They grind the burgers themselves out of a combination of several cuts of beef and they cook it nicely. It’s perfectly seasoned and is served on a bun that absorbs the juices without falling apart. I order mine with bacon and a runny fried egg (why not have breakfast with your burger?) but they offer many other options. It’s a work of art: the Mona Lisa of burgers.

When the burger came the other night, I asked the server for some mayo to dress the bun. They used to serve a lovely house-made truffle aioli but the menu has changed and now it’s just mayo. What I got was a handful of packets of mayo. You know – the shelf-stable, room temperature stuff you’d get tossed in your bag at a deli for your take-out sandwich. I was shocked and felt like whoever made the decision to serve their condiments as if we were in a concession line someplace was disrespecting the customer, not to mention their own product. They had put a mustache on the Mona Lisa.

It got me thinking. How could these people compromise the excellence of their product by doing something so silly? Then again, we see plenty of examples of this. Ever notice a water bottle that claims to contain “gluten-free” or “non-GMO” water? It’s another example of a business showing their customers disrespect. You assume we’re too dumb to know that water couldn’t possibly contain those things. I’m sure you’ve seen ads for “hormone-free” chicken. Well, yeah – the law prohibits the use of hormones. It’s fake transparency or worse because it shows a contempt for the customer’s lack of knowledge.

Do I think the bar serving me a packet of mayo is as bad as misleading labeling? No, but both actions come from the same place, one we all need to avoid in business. We need to honor our products and services but first and foremost, we need to honor our customers. I get that this is probably nothing more than a cost-saving measure, but I’m also sure there is mayo in the walk-in and putting a spoonful into a little cup may cost a few cents but is more in line with both the quality of the product and the customer’s expectations. Make sense?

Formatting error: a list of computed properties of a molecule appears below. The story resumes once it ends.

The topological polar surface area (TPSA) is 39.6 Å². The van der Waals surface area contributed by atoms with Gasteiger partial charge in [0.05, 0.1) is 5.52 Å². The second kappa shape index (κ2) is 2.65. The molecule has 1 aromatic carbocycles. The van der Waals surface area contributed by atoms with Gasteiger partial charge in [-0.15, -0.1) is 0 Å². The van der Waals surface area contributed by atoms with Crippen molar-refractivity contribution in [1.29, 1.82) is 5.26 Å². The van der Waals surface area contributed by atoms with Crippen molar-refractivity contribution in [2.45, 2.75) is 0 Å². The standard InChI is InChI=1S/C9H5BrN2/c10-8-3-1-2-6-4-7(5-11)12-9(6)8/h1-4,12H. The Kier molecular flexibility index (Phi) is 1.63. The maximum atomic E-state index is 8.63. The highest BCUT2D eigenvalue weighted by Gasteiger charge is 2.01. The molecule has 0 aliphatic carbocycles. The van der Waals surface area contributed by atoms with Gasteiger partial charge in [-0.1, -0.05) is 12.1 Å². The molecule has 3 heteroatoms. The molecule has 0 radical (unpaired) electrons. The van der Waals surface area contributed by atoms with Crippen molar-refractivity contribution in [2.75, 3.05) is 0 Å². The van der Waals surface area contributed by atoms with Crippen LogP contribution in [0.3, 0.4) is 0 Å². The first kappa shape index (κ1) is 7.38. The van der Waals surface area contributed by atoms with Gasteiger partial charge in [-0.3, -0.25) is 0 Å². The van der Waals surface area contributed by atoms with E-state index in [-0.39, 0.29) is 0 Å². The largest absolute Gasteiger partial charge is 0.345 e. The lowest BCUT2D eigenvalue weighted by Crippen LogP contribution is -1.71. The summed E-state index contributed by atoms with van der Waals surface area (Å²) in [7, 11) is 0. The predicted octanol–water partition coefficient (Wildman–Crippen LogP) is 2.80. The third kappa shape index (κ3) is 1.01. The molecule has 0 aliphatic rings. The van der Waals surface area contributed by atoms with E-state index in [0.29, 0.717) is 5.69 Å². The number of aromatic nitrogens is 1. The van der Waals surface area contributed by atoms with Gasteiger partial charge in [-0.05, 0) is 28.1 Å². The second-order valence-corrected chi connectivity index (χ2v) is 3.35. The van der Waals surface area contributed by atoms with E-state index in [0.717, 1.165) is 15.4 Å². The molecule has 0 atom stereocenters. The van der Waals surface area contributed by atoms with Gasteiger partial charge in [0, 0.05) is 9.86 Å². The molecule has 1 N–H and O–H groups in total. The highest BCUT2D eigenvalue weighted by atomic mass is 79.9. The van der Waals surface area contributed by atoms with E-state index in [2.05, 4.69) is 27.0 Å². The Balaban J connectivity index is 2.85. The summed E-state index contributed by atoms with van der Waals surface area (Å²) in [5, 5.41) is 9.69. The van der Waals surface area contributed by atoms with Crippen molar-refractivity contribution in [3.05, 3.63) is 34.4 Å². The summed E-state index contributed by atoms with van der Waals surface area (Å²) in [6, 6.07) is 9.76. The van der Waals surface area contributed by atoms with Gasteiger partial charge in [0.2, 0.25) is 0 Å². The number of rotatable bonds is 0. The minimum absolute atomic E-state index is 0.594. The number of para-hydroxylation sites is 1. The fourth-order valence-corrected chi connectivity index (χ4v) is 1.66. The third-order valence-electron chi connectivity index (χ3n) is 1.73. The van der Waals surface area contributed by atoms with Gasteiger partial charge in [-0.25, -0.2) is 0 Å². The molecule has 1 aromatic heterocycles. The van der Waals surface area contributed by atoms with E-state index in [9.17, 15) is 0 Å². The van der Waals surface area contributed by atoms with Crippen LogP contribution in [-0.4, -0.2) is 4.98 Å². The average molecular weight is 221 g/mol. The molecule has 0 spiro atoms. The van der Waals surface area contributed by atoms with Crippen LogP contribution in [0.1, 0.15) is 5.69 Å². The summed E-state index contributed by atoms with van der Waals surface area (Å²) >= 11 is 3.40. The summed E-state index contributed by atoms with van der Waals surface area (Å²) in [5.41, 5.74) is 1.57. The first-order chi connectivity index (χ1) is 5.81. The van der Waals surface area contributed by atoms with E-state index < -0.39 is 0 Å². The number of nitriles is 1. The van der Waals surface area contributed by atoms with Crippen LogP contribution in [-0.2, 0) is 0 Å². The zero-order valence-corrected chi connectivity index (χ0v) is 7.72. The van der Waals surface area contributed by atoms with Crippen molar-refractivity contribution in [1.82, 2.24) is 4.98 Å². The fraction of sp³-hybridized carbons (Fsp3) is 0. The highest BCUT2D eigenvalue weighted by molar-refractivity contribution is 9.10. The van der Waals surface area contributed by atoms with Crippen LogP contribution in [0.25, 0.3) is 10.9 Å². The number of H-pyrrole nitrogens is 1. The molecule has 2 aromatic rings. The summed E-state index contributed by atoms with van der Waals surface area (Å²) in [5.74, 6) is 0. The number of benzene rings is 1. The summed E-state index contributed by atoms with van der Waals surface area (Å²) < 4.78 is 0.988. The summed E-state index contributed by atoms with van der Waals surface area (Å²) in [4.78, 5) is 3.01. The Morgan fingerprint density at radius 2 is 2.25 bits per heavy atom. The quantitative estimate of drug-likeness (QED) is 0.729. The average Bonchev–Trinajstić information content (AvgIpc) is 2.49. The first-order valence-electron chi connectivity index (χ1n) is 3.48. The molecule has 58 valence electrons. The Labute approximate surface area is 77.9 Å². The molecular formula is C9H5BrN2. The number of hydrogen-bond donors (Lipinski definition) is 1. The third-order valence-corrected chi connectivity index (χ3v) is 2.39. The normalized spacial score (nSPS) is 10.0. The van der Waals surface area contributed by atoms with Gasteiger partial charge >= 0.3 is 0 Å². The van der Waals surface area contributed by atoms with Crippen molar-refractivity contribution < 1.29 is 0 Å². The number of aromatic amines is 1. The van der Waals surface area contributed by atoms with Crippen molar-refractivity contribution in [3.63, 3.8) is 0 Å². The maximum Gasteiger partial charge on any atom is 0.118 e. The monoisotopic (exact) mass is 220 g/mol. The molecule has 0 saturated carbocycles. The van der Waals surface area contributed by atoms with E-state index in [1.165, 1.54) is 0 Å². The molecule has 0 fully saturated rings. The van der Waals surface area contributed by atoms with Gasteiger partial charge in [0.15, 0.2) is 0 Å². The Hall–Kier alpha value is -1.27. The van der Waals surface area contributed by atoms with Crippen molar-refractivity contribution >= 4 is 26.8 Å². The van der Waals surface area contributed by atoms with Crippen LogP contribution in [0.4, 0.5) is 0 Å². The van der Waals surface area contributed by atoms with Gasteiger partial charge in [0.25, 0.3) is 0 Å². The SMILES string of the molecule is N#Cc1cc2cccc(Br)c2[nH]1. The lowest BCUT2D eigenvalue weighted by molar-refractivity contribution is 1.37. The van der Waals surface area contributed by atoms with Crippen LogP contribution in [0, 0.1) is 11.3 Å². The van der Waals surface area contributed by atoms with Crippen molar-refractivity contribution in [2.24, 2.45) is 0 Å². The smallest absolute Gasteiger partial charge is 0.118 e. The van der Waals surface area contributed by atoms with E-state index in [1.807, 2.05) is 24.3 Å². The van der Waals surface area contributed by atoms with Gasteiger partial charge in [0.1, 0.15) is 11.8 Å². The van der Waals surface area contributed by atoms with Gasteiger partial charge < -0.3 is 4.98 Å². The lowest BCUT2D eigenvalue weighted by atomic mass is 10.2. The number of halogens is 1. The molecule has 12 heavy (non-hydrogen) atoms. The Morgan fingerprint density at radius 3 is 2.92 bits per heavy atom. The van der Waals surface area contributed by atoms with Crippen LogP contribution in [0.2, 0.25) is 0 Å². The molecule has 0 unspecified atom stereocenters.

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Our Daily Bread

I was struck, this Foodie Friday, by an article written for the Civil Eats site about how much bread is wasted. I don’t mean financial resources. This is actual bread: loaves, bagels, even donuts. As the piece states:

There’s also the fact that, except in the most exclusive bakeries, a bare shelf is a no-no. Customers expect fresh bread and lots of it. Sugar and fat are also relatively inexpensive, so it is safer to make too much and donate the leftovers than it is to risk running out.

Apparently, it’s a worldwide epidemic, caused, in part, by the growth of factory bread. You know: mass-produced loaves that taste like nothing and are full of fat, carbs, and not much else. Putting aside the quality of the products, I hate waste in all of its forms but particularly when it comes to food. Yes, there are people in this country and around the world who are starving, but I don’t think for a minute that the food either you or I throw out is taken from their mouths. I also get that the statement is more a reminder to be thankful for what we have. What’s lost in idly tossing out food or giving away a bakery’s excess is something I learned from both my friend’s grandmother who taught me to cook and from watching Jacques Pepin on TV.

Nothing is to be wasted. Old bread becomes breadcrumbs or a panade to round out meatballs or a meatloaf. Maybe it’s even the star of a Panzanella. Top mac and cheese with fresh breadcrumbs. Veggie trimmings can be collected and used to make broth, as can shrimp shells or meat trimmings. Ground beef generally is, in fact, meat trimmings.Find some Jacques Pepin videos on YouTube and you’ll be struck by how everything he has is used somehow, even as a garnish.